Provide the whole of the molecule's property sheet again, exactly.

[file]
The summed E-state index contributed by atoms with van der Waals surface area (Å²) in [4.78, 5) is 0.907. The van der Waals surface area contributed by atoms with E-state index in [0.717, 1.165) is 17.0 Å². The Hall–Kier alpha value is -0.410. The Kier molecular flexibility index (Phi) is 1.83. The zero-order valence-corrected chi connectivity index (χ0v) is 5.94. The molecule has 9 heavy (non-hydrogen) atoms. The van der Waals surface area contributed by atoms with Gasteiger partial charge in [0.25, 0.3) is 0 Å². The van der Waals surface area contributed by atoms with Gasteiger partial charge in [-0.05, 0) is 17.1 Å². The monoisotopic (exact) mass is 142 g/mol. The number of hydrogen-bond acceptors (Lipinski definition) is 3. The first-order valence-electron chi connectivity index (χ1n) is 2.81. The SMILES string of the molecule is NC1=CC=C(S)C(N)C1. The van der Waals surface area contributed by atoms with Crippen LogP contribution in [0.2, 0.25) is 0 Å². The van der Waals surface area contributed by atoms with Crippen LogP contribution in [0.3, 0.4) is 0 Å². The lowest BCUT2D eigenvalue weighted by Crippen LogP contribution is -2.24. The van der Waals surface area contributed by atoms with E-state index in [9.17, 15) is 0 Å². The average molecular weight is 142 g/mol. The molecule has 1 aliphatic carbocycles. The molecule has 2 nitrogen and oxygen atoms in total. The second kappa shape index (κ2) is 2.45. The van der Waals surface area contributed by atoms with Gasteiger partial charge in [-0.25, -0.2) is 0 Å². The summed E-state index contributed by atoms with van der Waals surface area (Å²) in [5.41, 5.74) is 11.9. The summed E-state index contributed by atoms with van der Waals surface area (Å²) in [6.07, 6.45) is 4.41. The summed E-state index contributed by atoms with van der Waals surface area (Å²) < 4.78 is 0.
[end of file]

The summed E-state index contributed by atoms with van der Waals surface area (Å²) in [4.78, 5) is 0.907. The van der Waals surface area contributed by atoms with E-state index in [0.717, 1.165) is 17.0 Å². The Hall–Kier alpha value is -0.410. The Kier molecular flexibility index (Phi) is 1.83. The zero-order valence-corrected chi connectivity index (χ0v) is 5.94. The molecule has 9 heavy (non-hydrogen) atoms. The van der Waals surface area contributed by atoms with Gasteiger partial charge in [0.25, 0.3) is 0 Å². The van der Waals surface area contributed by atoms with Gasteiger partial charge in [-0.05, 0) is 17.1 Å². The monoisotopic (exact) mass is 142 g/mol. The number of hydrogen-bond acceptors (Lipinski definition) is 3. The first-order valence-electron chi connectivity index (χ1n) is 2.81. The SMILES string of the molecule is NC1=CC=C(S)C(N)C1. The van der Waals surface area contributed by atoms with Crippen LogP contribution in [0.2, 0.25) is 0 Å². The van der Waals surface area contributed by atoms with Crippen LogP contribution in [0.3, 0.4) is 0 Å². The lowest BCUT2D eigenvalue weighted by Crippen LogP contribution is -2.24. The van der Waals surface area contributed by atoms with E-state index in [9.17, 15) is 0 Å². The average molecular weight is 142 g/mol. The molecule has 1 aliphatic carbocycles. The molecule has 2 nitrogen and oxygen atoms in total. The second kappa shape index (κ2) is 2.45. The van der Waals surface area contributed by atoms with Gasteiger partial charge in [-0.25, -0.2) is 0 Å². The summed E-state index contributed by atoms with van der Waals surface area (Å²) in [5.41, 5.74) is 11.9. The summed E-state index contributed by atoms with van der Waals surface area (Å²) in [6.07, 6.45) is 4.41. The summed E-state index contributed by atoms with van der Waals surface area (Å²) < 4.78 is 0.